Does Pulmonary Rehabilitation Reduce Peripheral Blood Pressure in Patients with COPD?

Does Pulmonary Rehabilitation Reduce Peripheral Blood Pressure in Patients with COPD?

Word count: Abstract: 200 Main text (excluding references): 2342

Does Pulmonary Rehabilitation reduce peripheral blood pressure in patients with COPD?

Short title: Does PR reduce BP in patients with COPD?


Jane L. Canavan 1* PhD

Djeya Kaliaraju 2* MSc

Claire M. Nolan 1, 2 BSc

Amy L. Clark 2 BSc

Sarah E. Jones 1 MSc

Samantha S C Kon 1 MBBS

Michael I. Polkey 1 PhD

William D-C. Man 1,2 PhD


  1. NIHR Respiratory Biomedical Research Unit, Royal Brompton & Harefield NHS Foundation Trust and Imperial College, UK
  2. Harefield Pulmonary Rehabilitation Unit, Royal Brompton & Harefield NHS Foundation Trust, UK

*Authors contributed equally

Correspondence to:

Dr Jane Canavan, Department of Respiratory Medicine, Harefield Hospital, Hill End Road, Harefield UB9 6JH, United Kingdom.


Summary conflict of interest statement:

Professor Polkey reports being a recipient of a grant from the Technology Strategy Board for a project investigating cardiovascular function in COPD which includes measurement of blood pressure (1.10.11-1.10.13 1101_CRD_MED_IBD_61188). This work was supported by the NIHR Respiratory Biomedical research unit at the Royal Brompton & Harefield NHS Foundation Trust and Imperial College who part fund MIP’s salary. No other author has a conflict of interest with the subject matter of the study.


COPD: Chronic obstructive pulmonary disease

HOSP: outpatient Pulmonary Rehabilitation supervised by a hospital-based team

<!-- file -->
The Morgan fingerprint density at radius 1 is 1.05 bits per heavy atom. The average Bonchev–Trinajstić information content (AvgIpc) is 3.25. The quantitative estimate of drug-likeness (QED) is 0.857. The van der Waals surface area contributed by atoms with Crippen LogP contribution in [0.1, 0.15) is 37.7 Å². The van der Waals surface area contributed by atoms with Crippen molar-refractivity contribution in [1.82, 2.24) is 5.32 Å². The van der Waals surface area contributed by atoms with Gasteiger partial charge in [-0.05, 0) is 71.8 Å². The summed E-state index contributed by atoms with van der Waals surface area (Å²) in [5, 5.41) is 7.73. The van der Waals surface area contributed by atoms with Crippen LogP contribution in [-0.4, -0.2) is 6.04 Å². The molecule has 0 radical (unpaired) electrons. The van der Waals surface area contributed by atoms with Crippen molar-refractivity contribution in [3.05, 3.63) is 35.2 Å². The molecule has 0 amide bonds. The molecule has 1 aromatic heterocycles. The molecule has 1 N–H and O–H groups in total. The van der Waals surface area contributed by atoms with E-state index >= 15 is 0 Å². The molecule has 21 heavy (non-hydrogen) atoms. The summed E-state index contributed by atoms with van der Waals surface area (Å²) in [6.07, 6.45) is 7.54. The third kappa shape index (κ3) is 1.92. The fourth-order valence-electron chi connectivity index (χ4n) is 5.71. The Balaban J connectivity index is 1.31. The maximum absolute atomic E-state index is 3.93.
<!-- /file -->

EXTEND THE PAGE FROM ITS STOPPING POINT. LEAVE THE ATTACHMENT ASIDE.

HOME: unsupervised home-based rehabilitation

BTS: British Thoracic Society

ATS: American Thoracic Society

MCID: minimum clinical important difference

PR: pulmonary rehabilitation

ISW: incremental shuttle walk

VO2peak: peak oxygen consumption

mmHg: millimetres of mercury

FEV1% predicted: forced expiratory volume in one second percent predicted

BMI: body mass index

MRC: Medical Research Council dyspnoea scale

SpO2 (%): oxygen saturation percent

SBP: systolic blood pressure

DBP: diastolic blood pressure

MAP: mean arterial pressure

PP: pulse pressure

CRQ: Chronic Respiratory Questionnaire

4MGS: 4-metre gait speed

kg/m2: kilograms per metre squared

m: metres

m/s: metres per second


OBJECTIVES: Pulmonary rehabilitation (PR) can improve aerobic exercise capacity, health related quality of life and dyspnoea in patients with chronic obstructive pulmonary disease (COPD). Recent studies have suggested exercise training may improve blood pressure and arterial stiffness, albeit in small highly selected cohorts. The aim of the study was to establish whether supervised outpatient or unsupervised home PR can reduce peripheral blood pressure.